Plantation to Scholars: The Backdrop for a Revolution
The Maryland Agricultural College (MAC), known today as the University of Maryland, began with a group of Maryland plantation owners securing a charter in 1856. Some early investors included William N. Mercer, a tobacco planter who left Maryland to grow sugar cane in Louisiana and became the largest stockholder with 300 shares; Johns Hopkins, philanthropist and namesake for Johns Hopkins University; and James T. Earle, from the Eastern Shore. Charles Benedict Calvert was one of the more prominent names associated with the college's founding; he was a descendant of the Lords of Baltimore and the son of George Calvert, a wealthy planter, and Emily Stiers, who is described as part of the aristocracy. The Calvert family, who were tied to the slave economy, bequeathed approximately 120 enslaved individuals to C. B. Calvert after his father's death in 1838, two of whom were his half-siblings, along with sizable parcels of land. According to the 1850 census, C. B. Calvert still had 65 enslaved individuals six years before the MAC's founding. Approximately 400 acres of land from the northern lot of Riversdale Plantation, known as the Rossburg Farm, were sold by C. B. Calvert for more than $20,000 to serve as the location for the school.
As a land grant institution, the college envisioned an educational facility dedicated to agricultural experimentation and the elevation of the "ordinary farmer to prosperity and cultural refinement." Institutional records show that the MAC graduated all-white male classes for several generations. It was not until 1871 that the admittance of international students such as Pastor A. Cooke of Panama (1871-72), Pyon Su of Korea (1887-88), and the first known female students Elizabeth Hook and Charlotte Vaux, who officially matriculated at the Maryland State College of Agriculture in 1916, that the college began to break up its tradition of racial and gender homogeneity.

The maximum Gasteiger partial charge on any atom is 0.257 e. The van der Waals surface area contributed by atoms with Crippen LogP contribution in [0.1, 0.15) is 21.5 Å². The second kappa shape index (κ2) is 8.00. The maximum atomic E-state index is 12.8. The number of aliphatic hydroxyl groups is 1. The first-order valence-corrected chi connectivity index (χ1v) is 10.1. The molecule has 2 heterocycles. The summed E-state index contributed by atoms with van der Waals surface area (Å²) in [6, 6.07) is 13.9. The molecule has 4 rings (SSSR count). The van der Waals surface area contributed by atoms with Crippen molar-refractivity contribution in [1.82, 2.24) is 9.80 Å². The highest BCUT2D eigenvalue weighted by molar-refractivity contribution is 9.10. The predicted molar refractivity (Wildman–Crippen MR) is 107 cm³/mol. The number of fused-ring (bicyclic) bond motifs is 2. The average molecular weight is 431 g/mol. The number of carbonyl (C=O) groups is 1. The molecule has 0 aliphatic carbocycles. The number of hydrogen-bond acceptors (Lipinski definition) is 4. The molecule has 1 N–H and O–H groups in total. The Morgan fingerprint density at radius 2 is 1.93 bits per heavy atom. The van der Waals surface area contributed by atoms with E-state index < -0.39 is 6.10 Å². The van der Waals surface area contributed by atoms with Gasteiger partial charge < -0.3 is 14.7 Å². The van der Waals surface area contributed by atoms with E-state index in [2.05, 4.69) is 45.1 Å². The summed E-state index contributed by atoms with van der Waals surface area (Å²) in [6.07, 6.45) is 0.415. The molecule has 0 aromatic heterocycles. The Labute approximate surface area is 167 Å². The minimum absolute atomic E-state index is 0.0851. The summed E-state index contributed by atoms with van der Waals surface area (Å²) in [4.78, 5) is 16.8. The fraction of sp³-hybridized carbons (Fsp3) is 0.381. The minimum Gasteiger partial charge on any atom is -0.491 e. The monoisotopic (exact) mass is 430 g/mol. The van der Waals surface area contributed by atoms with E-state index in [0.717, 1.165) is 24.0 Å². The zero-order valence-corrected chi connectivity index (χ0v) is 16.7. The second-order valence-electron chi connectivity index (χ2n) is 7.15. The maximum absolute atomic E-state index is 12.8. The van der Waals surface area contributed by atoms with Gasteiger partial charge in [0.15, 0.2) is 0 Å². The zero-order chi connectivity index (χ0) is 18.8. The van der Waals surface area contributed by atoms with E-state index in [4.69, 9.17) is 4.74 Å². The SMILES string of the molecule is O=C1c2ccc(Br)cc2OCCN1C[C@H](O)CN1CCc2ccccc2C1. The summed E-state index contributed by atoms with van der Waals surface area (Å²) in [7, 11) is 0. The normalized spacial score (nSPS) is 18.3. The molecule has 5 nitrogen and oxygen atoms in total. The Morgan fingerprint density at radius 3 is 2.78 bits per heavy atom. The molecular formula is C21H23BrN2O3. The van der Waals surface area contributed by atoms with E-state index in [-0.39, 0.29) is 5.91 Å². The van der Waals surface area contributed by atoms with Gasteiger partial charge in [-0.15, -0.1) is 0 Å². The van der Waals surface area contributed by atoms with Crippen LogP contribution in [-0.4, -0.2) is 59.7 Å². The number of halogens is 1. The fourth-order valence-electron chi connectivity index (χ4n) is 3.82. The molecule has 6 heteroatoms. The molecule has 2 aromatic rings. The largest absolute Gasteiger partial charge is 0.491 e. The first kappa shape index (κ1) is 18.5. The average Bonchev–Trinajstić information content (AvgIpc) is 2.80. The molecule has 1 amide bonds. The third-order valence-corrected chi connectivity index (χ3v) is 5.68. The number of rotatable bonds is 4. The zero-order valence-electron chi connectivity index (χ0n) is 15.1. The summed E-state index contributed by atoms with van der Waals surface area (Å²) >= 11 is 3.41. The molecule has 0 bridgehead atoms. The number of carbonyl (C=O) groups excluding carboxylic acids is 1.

As the college turned lands that previously housed enslaved families and individuals into a place of scholarly endeavors, its beginnings would also launch generations of social movements that demanded acceptance of communities who historically existed in the margins.
The Farmers Club, originally a group of planters in Baltimore with elitist attitudes catering to “intelligent farmers,” changed their name to Maryland State Agricultural Society and began to solicit planters who could support the development of the Maryland Agriculture College (MAC).
A line drawing showing a vision of the MAC.
Several planters and members from the Maryland State Agricultural Society secure a charter for the MAC. Many of the founders, such as William Tilghman Goldsborough, owned enslaved individuals.
October 6, 1859, the MAC officially opens its doors to approximately 250 students.
In 1887, Pyon Su, a Korean student, was admitted to the college and became the first Korean to receive a degree from any American college or university and assisted in breaking the homogeneity of the all-white male campus.